How to Get Rid of Ants in the Kitchen with Borax? - WorldOfChemicals

How to Get Rid of Ants in the Kitchen with Borax?

Category : General Chemicals
Published by : Data Research Analyst, Worldofchemicals.com

Some times when we are in a hurry to go out or at the end of the party; general human tendency will forget to keep food items like cakes, sweets or sugary items in the refrigerator. Eventually, this makes ants invade into our kitchen or hall, as ants are sugarholic. Ants have been much less annoying as fleas, cockroaches and other pests but still, ants make us annoy in certain situations. Then we start to think about to get rid of them from our surroundings.

There are many materials and techniques to avoid ants invasion, out of that there is an inexpensive and easy method is the use of borax and sugar.

Borax is white, consisting of soft colorless crystals and it is an important boron compound, a mineral, and a salt of boric acid. Borax is also known as sodium borate/sodium tetraborate/disodium tetraborate with the molecular formula Na2B4O7·10H2O. It kills ants by the following mechanism.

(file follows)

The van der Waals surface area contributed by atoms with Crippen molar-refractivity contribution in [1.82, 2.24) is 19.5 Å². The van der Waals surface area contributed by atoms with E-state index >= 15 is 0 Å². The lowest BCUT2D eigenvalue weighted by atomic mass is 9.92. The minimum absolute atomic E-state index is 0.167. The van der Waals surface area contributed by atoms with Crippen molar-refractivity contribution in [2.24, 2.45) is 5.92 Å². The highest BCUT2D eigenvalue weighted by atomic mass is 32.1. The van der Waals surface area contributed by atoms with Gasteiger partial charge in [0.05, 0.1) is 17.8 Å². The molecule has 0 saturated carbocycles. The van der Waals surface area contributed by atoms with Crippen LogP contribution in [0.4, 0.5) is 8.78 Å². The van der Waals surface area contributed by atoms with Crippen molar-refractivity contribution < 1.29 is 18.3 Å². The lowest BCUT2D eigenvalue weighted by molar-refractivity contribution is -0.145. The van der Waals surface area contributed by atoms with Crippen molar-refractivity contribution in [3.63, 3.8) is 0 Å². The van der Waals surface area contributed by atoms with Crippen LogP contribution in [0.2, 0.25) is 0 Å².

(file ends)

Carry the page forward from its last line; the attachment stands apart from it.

This compound may cause dehydration of insects and change the digestive tract system, resulting in their departure. Through this process, borax works as an effective agent to kill ants along with other household pests.

Borax has a broad range of applications. It is a major component of many laundry detergents, our day to day cosmetics, and enamel glazes. It is also used to make buffer solutions in a biochemistry laboratory, and as a fire retardant, as an antifungal compound, in the manufacture of fibreglass, as a flux in metallurgy, neutron capture shields for radioactive sources, a texturing agent in cooking, and as a precursor for other boron compounds. In the artisanal gold mining process, the borax method is sometimes used as a substitute for toxic mercury in the gold extraction process.

Borax is also used in various household laundry and cleaning products, tooth bleaching formulas. Borates in combination with suitable polymer bed are used to chromatograph non-glycosylated haemoglobin differentially from glycosylated haemoglobin.

Buy excess Borax for a discounted price. 

To contact the author mail: articles@worldofchemicals.com

© WOC Article


www.worldofchemicals.com uses cookies to ensure that we give you the best experience on our website. By using this site, you agree to our Privacy Policy and our Terms of Use. X